View Full Version : Yet another email purchase scam
I guess it's going to get more and more common - but for the second time in the last year I got hit up for a
This time ( as opposed to the Lichtenstein routine ) is was from an Amy Howard. She/He generally uses davidhowardd etc gmail
address and may sign off as Sonjia or Joy or a couple of other names.
Anyway it's pretty textbook - they are interested in ( name the pieces ) and want to know if they are available.
They then follow up with a check via fed- x. Most of the time the checks are fake, sometimes they are valid but
written stolen/well forged checks.
They scam is that they write them for a lot more than the asking price and ask you to wire back money for the
"mistaken" overpayement. Even if the checks initially clear, the fraud is discovered eventually and you are left
holding the bag ( with no money in it ).
I thought the Lichtenstein one was a bit more creative. This one is pretty run of the mill.
Just wish I was as popular with galleries as I am with scam scum.
This scam is already more and more common. :)
I've been getting these kinds of emails for years, in quantities I can't even estimate... and I don't sell anything. I get those scam messages for anything from photographs to nuclear weapons. I don't have either to sell!
Lately I've been getting a lot of scam messages about my YouTube videos. I've had them accepted, nominated for awards, etc, etc.. and I don't have even one of them.
Email scammers are as annoying as telemarketers. I delete more electronic messages without opening than I open. I ignore more phone calls than I answer. It takes a lot of effort to ignore people and for all of that time I'd like to be compensated!
p.s. Welcome to the club. :)
I hear ya. As for the phone calls, when I notice repeats, I enter them in the blocked call list. Sadly, it only accommodates 20 numbers.:(
I have a friend, a ceramicist, who has received numerous emails such as this because he markets his pottery through Facebook, etsy.com, and other internet venues, quite successfully I might add. His customers usually pay with PayPal. He has gone to the trouble of doing some research and investigation, and he has posted his results in a blog.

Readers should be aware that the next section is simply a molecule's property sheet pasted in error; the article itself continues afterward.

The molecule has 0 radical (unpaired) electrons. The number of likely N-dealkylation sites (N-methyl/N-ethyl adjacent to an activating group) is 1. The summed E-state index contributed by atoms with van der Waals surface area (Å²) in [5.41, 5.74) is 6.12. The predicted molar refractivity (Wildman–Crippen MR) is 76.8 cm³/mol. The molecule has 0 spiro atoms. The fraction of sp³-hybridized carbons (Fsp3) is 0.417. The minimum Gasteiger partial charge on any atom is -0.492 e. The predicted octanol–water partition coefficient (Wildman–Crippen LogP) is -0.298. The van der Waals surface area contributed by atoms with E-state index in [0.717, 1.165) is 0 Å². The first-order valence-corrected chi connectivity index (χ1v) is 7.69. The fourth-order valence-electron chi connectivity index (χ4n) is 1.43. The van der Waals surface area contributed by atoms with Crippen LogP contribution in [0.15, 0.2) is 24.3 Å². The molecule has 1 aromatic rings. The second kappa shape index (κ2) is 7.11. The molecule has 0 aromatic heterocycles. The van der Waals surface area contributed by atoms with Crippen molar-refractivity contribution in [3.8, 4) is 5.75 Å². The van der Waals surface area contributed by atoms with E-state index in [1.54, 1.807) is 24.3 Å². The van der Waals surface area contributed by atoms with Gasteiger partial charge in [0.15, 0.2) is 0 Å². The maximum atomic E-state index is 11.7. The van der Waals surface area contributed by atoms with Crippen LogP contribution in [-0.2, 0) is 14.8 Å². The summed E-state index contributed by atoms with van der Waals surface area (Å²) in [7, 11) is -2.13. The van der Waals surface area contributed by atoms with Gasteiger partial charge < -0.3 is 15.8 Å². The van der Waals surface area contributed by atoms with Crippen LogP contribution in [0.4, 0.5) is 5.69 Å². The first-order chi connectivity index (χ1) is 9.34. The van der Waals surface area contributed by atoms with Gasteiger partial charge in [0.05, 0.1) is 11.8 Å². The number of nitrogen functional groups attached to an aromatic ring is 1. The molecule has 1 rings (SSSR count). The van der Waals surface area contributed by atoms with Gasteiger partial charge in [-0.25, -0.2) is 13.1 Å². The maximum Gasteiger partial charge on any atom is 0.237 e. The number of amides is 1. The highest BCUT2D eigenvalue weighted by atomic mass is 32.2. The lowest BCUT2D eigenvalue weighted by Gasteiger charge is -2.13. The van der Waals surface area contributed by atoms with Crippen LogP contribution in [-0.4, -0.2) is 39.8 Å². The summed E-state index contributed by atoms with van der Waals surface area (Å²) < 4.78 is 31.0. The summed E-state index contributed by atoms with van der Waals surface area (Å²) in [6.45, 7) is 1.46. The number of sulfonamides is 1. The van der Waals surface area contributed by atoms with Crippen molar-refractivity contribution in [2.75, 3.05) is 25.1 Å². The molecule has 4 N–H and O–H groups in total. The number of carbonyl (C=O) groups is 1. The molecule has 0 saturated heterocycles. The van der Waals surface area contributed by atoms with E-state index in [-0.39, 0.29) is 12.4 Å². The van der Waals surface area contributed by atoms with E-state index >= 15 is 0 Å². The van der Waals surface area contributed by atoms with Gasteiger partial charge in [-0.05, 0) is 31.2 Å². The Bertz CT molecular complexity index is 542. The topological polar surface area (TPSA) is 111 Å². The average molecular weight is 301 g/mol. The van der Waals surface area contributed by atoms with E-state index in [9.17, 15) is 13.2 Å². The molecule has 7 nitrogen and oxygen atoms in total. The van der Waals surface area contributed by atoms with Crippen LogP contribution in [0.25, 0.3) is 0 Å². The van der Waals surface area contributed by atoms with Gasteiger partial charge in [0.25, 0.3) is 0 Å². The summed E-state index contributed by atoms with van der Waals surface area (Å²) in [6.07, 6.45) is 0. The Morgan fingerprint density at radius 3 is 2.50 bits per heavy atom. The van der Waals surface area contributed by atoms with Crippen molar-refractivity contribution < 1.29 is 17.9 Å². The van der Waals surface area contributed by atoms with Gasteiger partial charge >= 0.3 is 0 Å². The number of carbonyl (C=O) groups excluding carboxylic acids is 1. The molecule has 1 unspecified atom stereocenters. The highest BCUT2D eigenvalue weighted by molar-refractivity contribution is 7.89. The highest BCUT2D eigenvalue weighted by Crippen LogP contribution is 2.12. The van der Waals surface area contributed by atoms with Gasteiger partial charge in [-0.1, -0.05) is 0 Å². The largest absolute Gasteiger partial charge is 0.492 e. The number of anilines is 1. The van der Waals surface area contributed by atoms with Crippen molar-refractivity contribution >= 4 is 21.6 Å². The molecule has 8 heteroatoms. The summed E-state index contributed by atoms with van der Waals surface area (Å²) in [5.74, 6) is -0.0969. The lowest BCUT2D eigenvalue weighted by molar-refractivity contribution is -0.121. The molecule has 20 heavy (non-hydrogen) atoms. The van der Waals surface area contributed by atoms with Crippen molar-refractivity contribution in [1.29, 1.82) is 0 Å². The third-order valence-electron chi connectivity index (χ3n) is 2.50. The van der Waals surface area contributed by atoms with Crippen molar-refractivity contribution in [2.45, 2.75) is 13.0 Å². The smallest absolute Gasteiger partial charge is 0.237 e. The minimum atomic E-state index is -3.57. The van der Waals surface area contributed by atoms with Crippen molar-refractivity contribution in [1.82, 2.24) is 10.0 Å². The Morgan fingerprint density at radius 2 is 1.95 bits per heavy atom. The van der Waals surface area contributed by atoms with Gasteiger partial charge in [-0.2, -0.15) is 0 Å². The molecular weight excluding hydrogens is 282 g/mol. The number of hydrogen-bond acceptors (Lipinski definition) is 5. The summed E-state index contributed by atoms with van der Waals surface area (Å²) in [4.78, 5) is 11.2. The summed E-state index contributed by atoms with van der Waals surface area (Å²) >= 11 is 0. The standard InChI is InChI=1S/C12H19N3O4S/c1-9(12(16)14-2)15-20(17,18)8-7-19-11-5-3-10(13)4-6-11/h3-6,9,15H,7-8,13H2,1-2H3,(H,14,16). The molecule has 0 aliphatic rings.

The other day he was showing me a cashier's check that he had recently received. While the check was printed on legitimate cashier check stock under the name of a major bank, there were several errors, for example the routing numbers at the bottom of the check were in reverse order, one digit at the bottom was missing for the check number, etc.
My friend contacted the officers of the bank listed on the check. They informed him that they get hundreds of these checks every day. It takes about four weeks for the certified check to clear. When they discover the check is a phony they reverse the credit. They do not bother to pursue the fraud.
Some things that are typical about these emails is:
(1) They contain way too much personal information regarding the sender,
(2) The senders are usually 'disorganized' because they are in the process of moving internationally (e.g. from Brooklyn to London),
(3) The sender has had other calamities such as "broke my leg going to my sister's wedding",
(4) The wording of these emails is similar with the names and locations varying,
(5) The solicitation usually does not name a specific piece until the recipient requests more information
(6) There is always a personal shipper involved who will contact the artist and make arrangements for packing and shipping the piece (If the shipper is located in New York, what would be the cost of his making a trip to a small town such as Pagosa Springs to pick up, say, a $200 work).